• I am looking at getting a Leica. I like pocket ability and have been struggling with which Leica to get. The Q looks amazing but like you it might sit more than it should. You say you have the X1 and are satisfied with it. I have been looking at both a used X1 and new/used X2 (or X-E) and wondering what is the better one to get. Based on your experience and satisfaction with the X1 would you say that that one is the better one to get or is the autofocus speed of the X2 worth the extra money? Is it really pocketable? Thanks I know this is not really related to the Leice Q but would appreciate any feedback.

      • Hey David,

        You’re in luck I have a lot of opinions on this very subject. The short answer is I would go with a used X2, not because it’s better then the X1 but just because you’ll probably find one closer to mint. I haven’t shot with the X2 so I don’t know the difference between the two models but if I were to guess I’d say with all the firmware updates the difference isn’t huge in focusing speed. Neither is a speed demon but not to the level it frustrates you. The X1 looks better then the X2 because it doesn’t have the hump over the middle but if you want to use a lcd viewfinder then it’s only the X2. They are pocketable in jackets and the back pocket of your pants (not the most comfortable) but they are also just as easy to carry around in one hand all day especially with the grip.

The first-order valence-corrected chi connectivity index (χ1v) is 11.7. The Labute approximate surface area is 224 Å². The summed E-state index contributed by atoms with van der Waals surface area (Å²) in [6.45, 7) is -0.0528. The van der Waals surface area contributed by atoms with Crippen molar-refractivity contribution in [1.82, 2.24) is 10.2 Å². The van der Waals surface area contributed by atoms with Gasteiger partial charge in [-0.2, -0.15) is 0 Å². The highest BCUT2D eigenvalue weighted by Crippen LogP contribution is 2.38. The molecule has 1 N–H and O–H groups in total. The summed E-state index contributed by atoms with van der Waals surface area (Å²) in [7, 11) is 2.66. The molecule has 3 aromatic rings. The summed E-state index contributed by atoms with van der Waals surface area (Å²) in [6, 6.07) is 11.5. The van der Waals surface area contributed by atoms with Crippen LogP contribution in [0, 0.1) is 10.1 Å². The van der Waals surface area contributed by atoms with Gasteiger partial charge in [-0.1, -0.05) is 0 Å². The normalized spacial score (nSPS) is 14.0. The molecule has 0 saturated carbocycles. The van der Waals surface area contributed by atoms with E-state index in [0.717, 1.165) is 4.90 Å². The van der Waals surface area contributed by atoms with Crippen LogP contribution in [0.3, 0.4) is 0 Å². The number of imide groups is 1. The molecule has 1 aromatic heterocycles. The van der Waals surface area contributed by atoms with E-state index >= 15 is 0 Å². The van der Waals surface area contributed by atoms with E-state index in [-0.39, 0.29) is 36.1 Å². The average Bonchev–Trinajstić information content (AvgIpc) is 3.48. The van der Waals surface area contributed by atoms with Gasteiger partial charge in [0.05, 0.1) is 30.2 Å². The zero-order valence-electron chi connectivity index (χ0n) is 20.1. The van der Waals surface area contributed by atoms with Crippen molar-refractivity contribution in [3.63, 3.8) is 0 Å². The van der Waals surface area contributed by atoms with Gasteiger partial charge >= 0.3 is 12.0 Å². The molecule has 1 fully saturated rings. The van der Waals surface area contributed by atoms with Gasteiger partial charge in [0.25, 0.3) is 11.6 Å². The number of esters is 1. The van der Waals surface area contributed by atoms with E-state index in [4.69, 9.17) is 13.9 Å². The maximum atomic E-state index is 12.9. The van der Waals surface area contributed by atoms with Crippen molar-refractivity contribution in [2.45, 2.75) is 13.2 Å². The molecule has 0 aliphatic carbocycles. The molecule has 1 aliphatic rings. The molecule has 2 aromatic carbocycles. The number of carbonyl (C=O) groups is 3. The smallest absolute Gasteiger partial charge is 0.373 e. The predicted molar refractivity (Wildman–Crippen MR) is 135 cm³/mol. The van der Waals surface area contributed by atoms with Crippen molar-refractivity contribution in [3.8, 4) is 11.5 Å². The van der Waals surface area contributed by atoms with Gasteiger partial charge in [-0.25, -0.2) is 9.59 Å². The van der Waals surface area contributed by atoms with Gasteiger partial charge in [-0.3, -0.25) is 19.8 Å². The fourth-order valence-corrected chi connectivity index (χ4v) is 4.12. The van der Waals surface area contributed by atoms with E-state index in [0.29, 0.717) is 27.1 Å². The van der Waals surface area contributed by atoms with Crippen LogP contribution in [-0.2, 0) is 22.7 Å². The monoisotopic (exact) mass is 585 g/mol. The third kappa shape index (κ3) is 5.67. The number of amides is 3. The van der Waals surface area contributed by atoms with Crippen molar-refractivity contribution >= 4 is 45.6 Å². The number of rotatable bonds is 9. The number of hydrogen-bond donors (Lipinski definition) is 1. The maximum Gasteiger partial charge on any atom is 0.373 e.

Image wise they will be exactly the same which is to say pretty awesome, even 4 years later. I’ve had images from my X1 published in magazines and you wouldn’t know it was from a point and shoot unless I told you. I did a side by side with my XPro1 and I ended up selling the Fuji because the results, the images were that much better. Amazing clarity and perfect color saturation straight out of the camera. The newest X is probably even better but it won’t be pocketable. I have an XVario and they have the same body and even with the smaller lens you’d have to have huge jacket pockets for it to fit.

        There is also the new D Lux which is more pocketable but even with the bigger sensor in this iteration it won’t come close to the X. I tried the DLux 6 for a while and I returned quickly. The newer version has a bigger sensor but it’s still not up to par with the sensor in the Xs.

        I hope this helps you and if you have any questions let me know. Also, you can look at my website and I can point out what was shot with the X.

  33. Ash,

    Thanks for the review. I’ve never owned a Leica, but went into a local store to “hold” the Q. It’s clear the design and attention to detail that went into this camera is way beyond the Sony RX1 (which I do own).

  34. Quite informative review, Ash.